Paul McCarthy: 10/23/2013 02:51 CDT

The "race" articles are interesting. Anything that stimulates a race between India, China and Japan to destinations like Mars has gotta be great. As we saw in the past, it's only a "race" which truly gets gov'ts to put their hands in their pockets bigtime. Once these nations show any sign of looking for life on Mars or the outer Solar System moons, we're likely to see a large upsurge in spending by the US, Russia and Europe on those destinations. Go China! Go India!

Bob Ware: 10/23/2013 10:59 CDT

Good luck India and thanks for carrying Dr. Bruce Murrays' idea {camera(s)} on your spacecraft! I can't wait to see what you see!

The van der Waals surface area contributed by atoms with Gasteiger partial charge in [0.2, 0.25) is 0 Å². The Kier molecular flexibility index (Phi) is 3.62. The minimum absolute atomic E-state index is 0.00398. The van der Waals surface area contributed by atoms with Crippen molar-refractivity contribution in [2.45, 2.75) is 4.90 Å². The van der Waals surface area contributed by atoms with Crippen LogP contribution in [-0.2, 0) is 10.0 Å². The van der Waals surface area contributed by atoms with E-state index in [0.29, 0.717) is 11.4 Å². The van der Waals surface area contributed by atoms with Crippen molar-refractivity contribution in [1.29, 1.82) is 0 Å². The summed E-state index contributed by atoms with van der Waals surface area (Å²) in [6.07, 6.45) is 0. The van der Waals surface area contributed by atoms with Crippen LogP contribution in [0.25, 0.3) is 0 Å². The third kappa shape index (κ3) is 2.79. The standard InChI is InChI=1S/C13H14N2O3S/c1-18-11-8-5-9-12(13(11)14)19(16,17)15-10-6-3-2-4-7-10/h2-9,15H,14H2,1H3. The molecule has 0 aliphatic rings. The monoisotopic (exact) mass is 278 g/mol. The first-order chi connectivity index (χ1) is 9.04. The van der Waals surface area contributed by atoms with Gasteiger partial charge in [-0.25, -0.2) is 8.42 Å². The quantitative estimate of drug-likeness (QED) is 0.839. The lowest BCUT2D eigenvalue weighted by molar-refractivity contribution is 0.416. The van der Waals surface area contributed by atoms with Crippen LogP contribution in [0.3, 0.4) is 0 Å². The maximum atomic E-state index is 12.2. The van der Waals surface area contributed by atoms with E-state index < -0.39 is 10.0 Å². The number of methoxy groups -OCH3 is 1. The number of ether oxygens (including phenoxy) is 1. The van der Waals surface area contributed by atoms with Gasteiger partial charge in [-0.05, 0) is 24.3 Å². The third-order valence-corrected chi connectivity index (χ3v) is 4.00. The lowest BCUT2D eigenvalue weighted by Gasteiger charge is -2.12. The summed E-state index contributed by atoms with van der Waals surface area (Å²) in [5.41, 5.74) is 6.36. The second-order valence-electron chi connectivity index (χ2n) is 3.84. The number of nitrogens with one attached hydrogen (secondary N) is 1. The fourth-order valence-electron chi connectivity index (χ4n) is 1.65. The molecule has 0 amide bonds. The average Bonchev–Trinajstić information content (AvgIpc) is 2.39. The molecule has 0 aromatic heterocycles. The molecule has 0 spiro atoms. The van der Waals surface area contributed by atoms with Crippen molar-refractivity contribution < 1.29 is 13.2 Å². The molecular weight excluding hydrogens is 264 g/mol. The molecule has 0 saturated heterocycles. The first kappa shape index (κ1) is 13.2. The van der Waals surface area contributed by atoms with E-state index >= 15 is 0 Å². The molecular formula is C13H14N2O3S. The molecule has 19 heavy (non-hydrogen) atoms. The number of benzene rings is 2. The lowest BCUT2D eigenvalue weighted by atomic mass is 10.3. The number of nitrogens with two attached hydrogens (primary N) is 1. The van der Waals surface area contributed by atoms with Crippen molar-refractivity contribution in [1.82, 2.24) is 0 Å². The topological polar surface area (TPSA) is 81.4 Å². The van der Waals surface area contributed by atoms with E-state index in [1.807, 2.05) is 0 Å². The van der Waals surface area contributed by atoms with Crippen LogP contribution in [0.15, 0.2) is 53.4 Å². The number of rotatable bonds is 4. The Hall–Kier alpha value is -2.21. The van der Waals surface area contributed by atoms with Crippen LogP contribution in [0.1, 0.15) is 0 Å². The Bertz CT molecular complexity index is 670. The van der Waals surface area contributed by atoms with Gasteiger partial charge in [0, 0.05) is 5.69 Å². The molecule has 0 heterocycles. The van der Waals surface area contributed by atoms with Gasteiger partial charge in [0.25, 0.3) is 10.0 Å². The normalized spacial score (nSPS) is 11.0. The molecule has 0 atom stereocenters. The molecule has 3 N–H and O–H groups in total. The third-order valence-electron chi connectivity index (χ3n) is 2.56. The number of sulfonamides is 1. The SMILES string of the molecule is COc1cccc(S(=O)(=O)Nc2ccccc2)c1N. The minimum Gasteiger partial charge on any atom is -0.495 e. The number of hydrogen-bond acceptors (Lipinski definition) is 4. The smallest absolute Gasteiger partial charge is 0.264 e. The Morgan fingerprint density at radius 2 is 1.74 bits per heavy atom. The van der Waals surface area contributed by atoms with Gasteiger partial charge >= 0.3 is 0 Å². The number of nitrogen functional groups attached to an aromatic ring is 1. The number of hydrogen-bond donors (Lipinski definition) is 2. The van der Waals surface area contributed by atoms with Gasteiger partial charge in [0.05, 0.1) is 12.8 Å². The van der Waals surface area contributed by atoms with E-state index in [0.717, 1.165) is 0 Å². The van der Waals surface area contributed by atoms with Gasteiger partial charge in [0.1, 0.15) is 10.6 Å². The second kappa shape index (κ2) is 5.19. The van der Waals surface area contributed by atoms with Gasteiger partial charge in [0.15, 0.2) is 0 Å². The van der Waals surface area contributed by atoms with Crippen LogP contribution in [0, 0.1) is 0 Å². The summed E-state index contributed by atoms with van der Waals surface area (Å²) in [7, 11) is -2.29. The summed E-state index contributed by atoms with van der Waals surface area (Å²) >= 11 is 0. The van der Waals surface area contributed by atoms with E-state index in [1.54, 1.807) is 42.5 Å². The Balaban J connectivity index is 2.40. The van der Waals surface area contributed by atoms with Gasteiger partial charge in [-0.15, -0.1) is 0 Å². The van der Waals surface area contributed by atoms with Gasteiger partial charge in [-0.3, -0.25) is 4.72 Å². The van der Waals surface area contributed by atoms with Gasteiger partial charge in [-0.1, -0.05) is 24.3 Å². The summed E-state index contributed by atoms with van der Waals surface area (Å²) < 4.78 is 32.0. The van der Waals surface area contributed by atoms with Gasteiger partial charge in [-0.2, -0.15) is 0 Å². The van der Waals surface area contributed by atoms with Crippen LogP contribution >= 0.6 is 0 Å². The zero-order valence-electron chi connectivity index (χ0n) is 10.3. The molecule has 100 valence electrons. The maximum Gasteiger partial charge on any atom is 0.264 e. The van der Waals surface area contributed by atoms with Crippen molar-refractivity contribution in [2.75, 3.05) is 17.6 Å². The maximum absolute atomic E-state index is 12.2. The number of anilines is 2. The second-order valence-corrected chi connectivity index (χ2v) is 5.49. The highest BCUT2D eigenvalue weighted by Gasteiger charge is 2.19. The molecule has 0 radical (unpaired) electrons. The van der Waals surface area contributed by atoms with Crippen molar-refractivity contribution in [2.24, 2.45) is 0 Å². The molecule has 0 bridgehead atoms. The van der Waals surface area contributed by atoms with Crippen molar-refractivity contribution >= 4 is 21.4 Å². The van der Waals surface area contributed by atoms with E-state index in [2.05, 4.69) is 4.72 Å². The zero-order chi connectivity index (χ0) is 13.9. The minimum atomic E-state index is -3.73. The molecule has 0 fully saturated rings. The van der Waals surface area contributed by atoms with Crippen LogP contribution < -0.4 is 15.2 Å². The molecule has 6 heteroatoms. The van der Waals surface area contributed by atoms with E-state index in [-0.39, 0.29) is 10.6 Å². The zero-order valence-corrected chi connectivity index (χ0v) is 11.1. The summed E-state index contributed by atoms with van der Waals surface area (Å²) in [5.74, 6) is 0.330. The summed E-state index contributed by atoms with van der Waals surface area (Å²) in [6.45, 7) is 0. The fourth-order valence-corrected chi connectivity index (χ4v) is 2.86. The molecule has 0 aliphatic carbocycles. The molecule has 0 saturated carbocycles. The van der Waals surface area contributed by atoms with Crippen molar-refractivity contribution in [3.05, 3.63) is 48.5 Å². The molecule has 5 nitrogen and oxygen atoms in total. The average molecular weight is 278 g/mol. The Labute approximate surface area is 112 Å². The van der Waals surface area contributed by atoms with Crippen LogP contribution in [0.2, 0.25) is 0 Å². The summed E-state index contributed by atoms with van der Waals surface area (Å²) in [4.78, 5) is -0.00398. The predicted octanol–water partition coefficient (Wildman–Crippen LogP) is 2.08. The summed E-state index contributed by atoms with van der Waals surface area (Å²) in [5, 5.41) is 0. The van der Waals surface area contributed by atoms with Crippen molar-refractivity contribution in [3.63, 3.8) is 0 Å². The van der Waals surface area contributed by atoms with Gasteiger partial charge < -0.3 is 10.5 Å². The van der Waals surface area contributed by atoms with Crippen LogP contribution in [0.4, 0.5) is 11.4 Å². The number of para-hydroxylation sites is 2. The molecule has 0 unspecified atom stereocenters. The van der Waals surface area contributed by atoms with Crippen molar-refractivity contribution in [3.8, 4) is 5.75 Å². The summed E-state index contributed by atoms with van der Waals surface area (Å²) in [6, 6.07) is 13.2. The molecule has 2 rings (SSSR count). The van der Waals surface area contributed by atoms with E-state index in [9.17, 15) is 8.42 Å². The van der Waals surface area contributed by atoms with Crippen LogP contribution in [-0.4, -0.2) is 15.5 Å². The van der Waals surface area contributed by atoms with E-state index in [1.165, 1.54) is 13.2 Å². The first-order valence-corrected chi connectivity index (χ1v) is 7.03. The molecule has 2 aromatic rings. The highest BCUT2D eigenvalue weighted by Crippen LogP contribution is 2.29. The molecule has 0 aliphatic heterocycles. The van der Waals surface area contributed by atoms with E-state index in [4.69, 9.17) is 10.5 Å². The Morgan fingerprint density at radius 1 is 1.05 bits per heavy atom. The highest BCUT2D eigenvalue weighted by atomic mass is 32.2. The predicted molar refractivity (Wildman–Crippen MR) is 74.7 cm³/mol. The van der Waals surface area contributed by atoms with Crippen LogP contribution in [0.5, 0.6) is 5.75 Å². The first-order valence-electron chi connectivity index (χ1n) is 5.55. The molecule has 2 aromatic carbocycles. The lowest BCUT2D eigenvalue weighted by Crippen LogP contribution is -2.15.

Mukul Singh: 10/24/2013 08:25 CDT

Dear Emily, thanks for update regarding MOM, As an Indian, i know this mission is important for us, and i also agreed that we are not scientifically capable like NASA, Roscosmos and ESA. As per a senior editor, you should not use a sentence "it seems unlikely that a mission can be built and tested properly so quickly. I gain nothing by predicting delay or doom.". (You have written one article just one year ago), and also showing disinterest because, you did not get any photograph related to Mangalyaan project. I would like to explain, why you are unable to get necessary document or photos, because we don't have more qualified secret agency like FBI or Mossad. To keep secrecy, Indian scientist should have limit. Some saying, it is nothing but a race between China, Japan and India. If it is a race than i will say it is better than a war. I hope you know how much we are facing tarriest attack and LOC problem from Pakistan and China. I want all countries should race in science...

Sameer Marathe: 10/24/2013 01:26 CDT